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RE: bullet-proof glass anchorage

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BP glazing is very heavy.  Per the building code, you have to resist the 5 
psf partition load, or the seismic demand whichever is greater.  Unless you 
 have a very small glazing area, it would be difficult to imangine that the 
 impact of a bullet using UL 752, Level 4 to drive the frame design.  The 
UL 751, Level 4 is a single shot from a 30-06, 180 grain, JSP, at a 
velocity range of 2540 to 2794 fps.

You can perform a nonlinear dynamic analysis and make a conservative 
assumption of steel to get the penetration.  I think that you will find 
that because of the mass of the glass, it will be difficult for the impact 
loading to be consequential for the frame.

You can also call a BP glazing manufacturer to get some bounding design 
information for the frame.  Global Security provides installation details.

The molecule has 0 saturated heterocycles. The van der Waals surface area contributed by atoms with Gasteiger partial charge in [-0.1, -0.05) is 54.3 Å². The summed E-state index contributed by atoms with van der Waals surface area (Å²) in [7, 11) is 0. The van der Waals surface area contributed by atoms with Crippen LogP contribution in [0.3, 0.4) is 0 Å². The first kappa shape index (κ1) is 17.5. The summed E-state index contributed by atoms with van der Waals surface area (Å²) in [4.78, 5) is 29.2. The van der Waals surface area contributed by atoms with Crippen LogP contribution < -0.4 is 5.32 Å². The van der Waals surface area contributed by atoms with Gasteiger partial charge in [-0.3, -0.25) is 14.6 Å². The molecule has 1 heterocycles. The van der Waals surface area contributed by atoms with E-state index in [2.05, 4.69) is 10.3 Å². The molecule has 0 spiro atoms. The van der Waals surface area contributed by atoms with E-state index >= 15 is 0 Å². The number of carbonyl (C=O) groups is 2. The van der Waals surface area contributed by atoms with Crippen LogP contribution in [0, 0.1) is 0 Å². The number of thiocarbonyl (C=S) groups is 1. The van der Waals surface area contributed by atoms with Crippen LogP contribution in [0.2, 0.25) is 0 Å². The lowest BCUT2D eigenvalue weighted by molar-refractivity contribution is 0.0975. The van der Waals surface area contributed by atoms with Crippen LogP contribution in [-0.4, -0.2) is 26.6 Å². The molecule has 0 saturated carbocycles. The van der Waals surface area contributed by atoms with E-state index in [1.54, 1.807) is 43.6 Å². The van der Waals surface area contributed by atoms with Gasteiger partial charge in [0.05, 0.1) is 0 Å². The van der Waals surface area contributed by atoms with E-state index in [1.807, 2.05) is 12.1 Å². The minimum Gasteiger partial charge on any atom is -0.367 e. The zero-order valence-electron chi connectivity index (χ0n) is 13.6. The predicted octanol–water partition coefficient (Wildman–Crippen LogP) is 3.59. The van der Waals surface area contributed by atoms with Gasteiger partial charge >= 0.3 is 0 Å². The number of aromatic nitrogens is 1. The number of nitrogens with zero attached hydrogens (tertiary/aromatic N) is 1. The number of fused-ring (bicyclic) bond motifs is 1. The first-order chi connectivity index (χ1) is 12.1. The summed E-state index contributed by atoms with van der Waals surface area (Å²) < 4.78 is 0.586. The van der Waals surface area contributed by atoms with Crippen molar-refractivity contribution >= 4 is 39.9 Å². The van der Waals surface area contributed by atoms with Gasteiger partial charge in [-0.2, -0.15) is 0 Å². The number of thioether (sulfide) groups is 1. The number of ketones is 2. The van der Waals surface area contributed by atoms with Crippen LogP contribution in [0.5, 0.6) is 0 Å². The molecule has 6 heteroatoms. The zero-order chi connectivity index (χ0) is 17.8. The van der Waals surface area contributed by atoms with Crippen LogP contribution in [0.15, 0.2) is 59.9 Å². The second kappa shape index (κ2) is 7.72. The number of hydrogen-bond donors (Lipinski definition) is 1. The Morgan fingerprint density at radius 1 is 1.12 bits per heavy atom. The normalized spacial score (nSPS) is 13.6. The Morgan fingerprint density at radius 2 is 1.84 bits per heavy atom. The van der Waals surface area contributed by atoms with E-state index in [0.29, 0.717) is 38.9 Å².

Regards, Harold Sprague

> Date: Wed, 22 May 2013 15:00:05 -0700
> From: d.topete73(--nospam--at)
> Subject: Re: [SEAINT-SEAOSC] bullet-proof glass anchorage
> To: seaint-seaosc(--nospam--at)
> Thanks, Lloyd. I'm chasing for a performance spec from the user/client.
> The glass itself is level 4. I would venture to guess it'd be similar to
> a bank teller window. (Not uncommon in some urban areas...) The bp glass
> frame would attach to the metal stud framing. But, I doubt they want it
> detailed and framed as your standard non-bearing interior partition.
> On Wed, May 22, 2013 at 2:49 PM, Lloyd Pack
> <lloyd(--nospam--at)>wrote:
>> I would think that it has a lot to do with what your client wants
>> and what the application of the bulletproof glass is doing.
>> Is this for a building's exterior window? Is this for a bank
>> teller window? Do they want this to stop all bullets, or just
>> handgun bullets? Should the frame be the weak point? If the

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